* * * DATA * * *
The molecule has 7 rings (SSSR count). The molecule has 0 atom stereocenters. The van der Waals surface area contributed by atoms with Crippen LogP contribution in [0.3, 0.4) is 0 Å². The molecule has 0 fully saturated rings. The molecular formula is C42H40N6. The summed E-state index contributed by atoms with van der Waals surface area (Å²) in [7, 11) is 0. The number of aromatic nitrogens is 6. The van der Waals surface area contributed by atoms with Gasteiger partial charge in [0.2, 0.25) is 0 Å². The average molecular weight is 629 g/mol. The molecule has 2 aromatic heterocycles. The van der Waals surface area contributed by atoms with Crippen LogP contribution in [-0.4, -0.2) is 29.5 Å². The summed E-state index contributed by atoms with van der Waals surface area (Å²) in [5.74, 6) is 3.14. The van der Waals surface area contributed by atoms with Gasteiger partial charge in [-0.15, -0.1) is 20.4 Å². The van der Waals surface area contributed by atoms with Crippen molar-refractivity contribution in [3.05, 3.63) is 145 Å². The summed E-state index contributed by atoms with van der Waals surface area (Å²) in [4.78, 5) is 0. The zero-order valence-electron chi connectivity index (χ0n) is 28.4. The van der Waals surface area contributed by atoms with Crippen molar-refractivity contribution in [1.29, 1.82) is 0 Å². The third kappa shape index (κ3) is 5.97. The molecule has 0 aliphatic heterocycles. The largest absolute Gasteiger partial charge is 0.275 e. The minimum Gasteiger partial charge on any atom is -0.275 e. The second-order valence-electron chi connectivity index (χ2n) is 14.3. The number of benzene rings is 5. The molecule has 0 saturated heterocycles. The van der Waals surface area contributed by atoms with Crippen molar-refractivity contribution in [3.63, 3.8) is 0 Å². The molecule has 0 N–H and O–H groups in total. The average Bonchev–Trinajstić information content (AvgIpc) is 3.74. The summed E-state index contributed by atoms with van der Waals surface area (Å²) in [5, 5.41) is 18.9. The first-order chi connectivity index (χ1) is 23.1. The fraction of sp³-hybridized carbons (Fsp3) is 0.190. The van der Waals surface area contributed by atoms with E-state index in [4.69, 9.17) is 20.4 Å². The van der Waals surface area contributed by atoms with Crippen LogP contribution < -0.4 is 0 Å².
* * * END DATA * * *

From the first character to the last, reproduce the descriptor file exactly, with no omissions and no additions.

The molecule has 7 rings (SSSR count). The molecule has 0 atom stereocenters. The van der Waals surface area contributed by atoms with Crippen LogP contribution in [0.3, 0.4) is 0 Å². The molecule has 0 fully saturated rings. The molecular formula is C42H40N6. The summed E-state index contributed by atoms with van der Waals surface area (Å²) in [7, 11) is 0. The number of aromatic nitrogens is 6. The van der Waals surface area contributed by atoms with Gasteiger partial charge in [0.2, 0.25) is 0 Å². The average molecular weight is 629 g/mol. The molecule has 2 aromatic heterocycles. The van der Waals surface area contributed by atoms with Crippen LogP contribution in [-0.4, -0.2) is 29.5 Å². The summed E-state index contributed by atoms with van der Waals surface area (Å²) in [5.74, 6) is 3.14. The van der Waals surface area contributed by atoms with Gasteiger partial charge in [-0.15, -0.1) is 20.4 Å². The van der Waals surface area contributed by atoms with Crippen molar-refractivity contribution in [3.05, 3.63) is 145 Å². The summed E-state index contributed by atoms with van der Waals surface area (Å²) in [4.78, 5) is 0. The zero-order valence-electron chi connectivity index (χ0n) is 28.4. The van der Waals surface area contributed by atoms with Crippen molar-refractivity contribution in [1.29, 1.82) is 0 Å². The third kappa shape index (κ3) is 5.97. The molecule has 0 aliphatic heterocycles. The largest absolute Gasteiger partial charge is 0.275 e. The minimum Gasteiger partial charge on any atom is -0.275 e. The second-order valence-electron chi connectivity index (χ2n) is 14.3. The number of benzene rings is 5. The molecule has 0 saturated heterocycles. The van der Waals surface area contributed by atoms with Crippen molar-refractivity contribution in [3.63, 3.8) is 0 Å². The molecule has 0 N–H and O–H groups in total. The average Bonchev–Trinajstić information content (AvgIpc) is 3.74. The summed E-state index contributed by atoms with van der Waals surface area (Å²) in [5, 5.41) is 18.9. The first-order chi connectivity index (χ1) is 23.1. The fraction of sp³-hybridized carbons (Fsp3) is 0.190. The van der Waals surface area contributed by atoms with E-state index in [4.69, 9.17) is 20.4 Å². The van der Waals surface area contributed by atoms with Crippen LogP contribution < -0.4 is 0 Å².